Firms taking an intentional approach have hired experienced professional development directors to manage and supervise the efforts. These directors work with firm leaders to clarify recruitment needs and attempt to align a recruiting strategy with the firm's growth strategy. This approach requires support and discipline from firm leaders. If successful, intentional recruiting efforts can make a noticeable contribution to the firm's success; if the right talent is identified and hired in the first place, fewer associates will leave as a result of unmet expectations. This, in turn, creates a more stable work environment and alleviates much of the stress and frustration caused by mismanaging human resources.
And the Strategic Approach
We call the most powerful type of recruiting approach strategic. Strategic recruiting efforts can only be found at firms where senior leaders have wholeheartedly decided to make recruitment a top management priority. With visible senior support, strategic efforts thrive and improve continuously. Recruiting program performance measures are designed and tracked over time, creative communications campaigns are generated, and the vast majority of the firm's professionals participates in the process. As in the intentional recruiting approach, strategic efforts are driven by experienced professional development directors and recruiting managers who have a team of part-time or full-time employees who compile and analyze recruitment data, develop communication strategies, and enjoy firmwide respect for their significant, if indirect, contribution to the firm's bottom line.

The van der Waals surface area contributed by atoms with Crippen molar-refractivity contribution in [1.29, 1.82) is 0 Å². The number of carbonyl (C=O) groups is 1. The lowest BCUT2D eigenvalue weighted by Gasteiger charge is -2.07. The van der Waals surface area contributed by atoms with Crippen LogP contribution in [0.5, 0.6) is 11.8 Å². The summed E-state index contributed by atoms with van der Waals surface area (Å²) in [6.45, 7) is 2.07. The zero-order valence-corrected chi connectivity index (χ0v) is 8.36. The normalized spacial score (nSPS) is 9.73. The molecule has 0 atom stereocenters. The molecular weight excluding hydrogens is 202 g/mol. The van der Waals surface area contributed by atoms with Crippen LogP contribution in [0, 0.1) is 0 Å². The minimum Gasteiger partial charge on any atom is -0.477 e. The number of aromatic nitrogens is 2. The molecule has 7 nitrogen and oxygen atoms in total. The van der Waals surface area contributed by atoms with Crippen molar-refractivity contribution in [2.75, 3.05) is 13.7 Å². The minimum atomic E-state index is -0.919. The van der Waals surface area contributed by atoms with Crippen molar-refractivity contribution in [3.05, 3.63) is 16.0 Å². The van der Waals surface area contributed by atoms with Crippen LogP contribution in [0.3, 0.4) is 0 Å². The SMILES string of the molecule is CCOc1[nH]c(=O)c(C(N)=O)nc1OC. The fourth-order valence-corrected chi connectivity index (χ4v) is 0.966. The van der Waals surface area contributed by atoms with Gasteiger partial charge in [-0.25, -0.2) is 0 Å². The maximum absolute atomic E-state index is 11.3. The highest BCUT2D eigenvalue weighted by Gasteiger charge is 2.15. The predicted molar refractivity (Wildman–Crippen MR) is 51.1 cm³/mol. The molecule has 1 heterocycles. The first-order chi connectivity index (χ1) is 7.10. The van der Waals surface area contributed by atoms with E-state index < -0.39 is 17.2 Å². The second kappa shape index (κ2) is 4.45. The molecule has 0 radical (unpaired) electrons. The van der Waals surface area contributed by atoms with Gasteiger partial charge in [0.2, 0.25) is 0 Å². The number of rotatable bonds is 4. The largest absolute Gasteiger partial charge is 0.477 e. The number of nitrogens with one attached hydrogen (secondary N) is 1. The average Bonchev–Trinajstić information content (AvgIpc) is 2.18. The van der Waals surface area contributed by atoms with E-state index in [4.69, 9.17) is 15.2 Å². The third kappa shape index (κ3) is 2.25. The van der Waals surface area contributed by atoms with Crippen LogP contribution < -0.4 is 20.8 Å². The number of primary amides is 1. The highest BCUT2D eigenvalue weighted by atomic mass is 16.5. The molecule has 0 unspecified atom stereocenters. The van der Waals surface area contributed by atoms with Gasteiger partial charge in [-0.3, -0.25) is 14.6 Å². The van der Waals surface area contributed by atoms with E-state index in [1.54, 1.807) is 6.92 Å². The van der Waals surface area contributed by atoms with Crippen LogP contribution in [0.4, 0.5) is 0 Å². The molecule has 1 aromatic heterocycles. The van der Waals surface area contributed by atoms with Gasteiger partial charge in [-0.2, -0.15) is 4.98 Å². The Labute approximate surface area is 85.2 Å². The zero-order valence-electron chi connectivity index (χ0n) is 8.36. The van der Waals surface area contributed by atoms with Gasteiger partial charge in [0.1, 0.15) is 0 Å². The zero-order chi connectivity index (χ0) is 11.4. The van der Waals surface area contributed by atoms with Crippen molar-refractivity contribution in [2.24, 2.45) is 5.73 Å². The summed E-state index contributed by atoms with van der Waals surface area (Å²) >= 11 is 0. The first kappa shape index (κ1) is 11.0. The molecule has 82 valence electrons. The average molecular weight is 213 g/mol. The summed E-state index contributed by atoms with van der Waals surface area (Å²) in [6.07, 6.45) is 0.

A strategic recruiting approach is both methodical and considered. It requires careful study of every facet of the recruiting process to identify and make improvements to current systems and processes. It also requires demographic analysis of talent pools to determine how to appeal to the needs and desires of younger lawyers. The best strategic recruiting approaches anticipate new market trends, identify what kind of talent will be required to meet growing client demands, and remain ahead of the competition. However, strategic recruiting approaches are the most difficult to sustain because they demand exceeding expectations on a continual basis.
Improving Your Recruiting
While it is difficult to do, an increasing number of law firms are successfully making recruiting a top management priority. Regardless of how your firm's approach might be categorized, it is likely that there is an opportunity to manage your firm's current recruiting efforts even better. Here are six ideas:
The firm's executive committee has to make recruiting a top management priority. Without this level of support, it is impossible to grow beyond an intentional recruiting approach.
Develop a recruitment plan that includes goals, criteria for success, team member roles and responsibilities, clear processes and procedures, meaningful incentives and rewards, a realistic timeline with important deadlines or milestones, and a financial resources commitment.
Assemble a highly motivated cross-functional recruiting team that includes administrators, associates, partners, firm leaders, and members of the executive committee.
Develop and implement an internal communications plan that helps to change the traditional perception of recruiting at the firm. This will require senior firm leaders to serve as both high-profile communicators and role models, in order to generate the necessary level of attention and support for the effort.
Treat a certain number of the hours devoted to recruiting efforts as equally important to billable hours.
Ensure that the firm uses creative technology solutions to streamline the recruiting process, but not at the expense of losing the personal “touch” required to make a good impression on a new candidate.
In the final analysis, law firms need to recognize that recruiting cannot be treated as a short-term, transactional initiative. These kinds of efforts are inefficient and they make no lasting contribution to the firm or to prospective candidates. Instead, firms need to make recruiting a long-term, strategic priority. The benefits of a strategic approach will not be immediately recognizable. However, over time they will lay a solid foundation on which to build future success.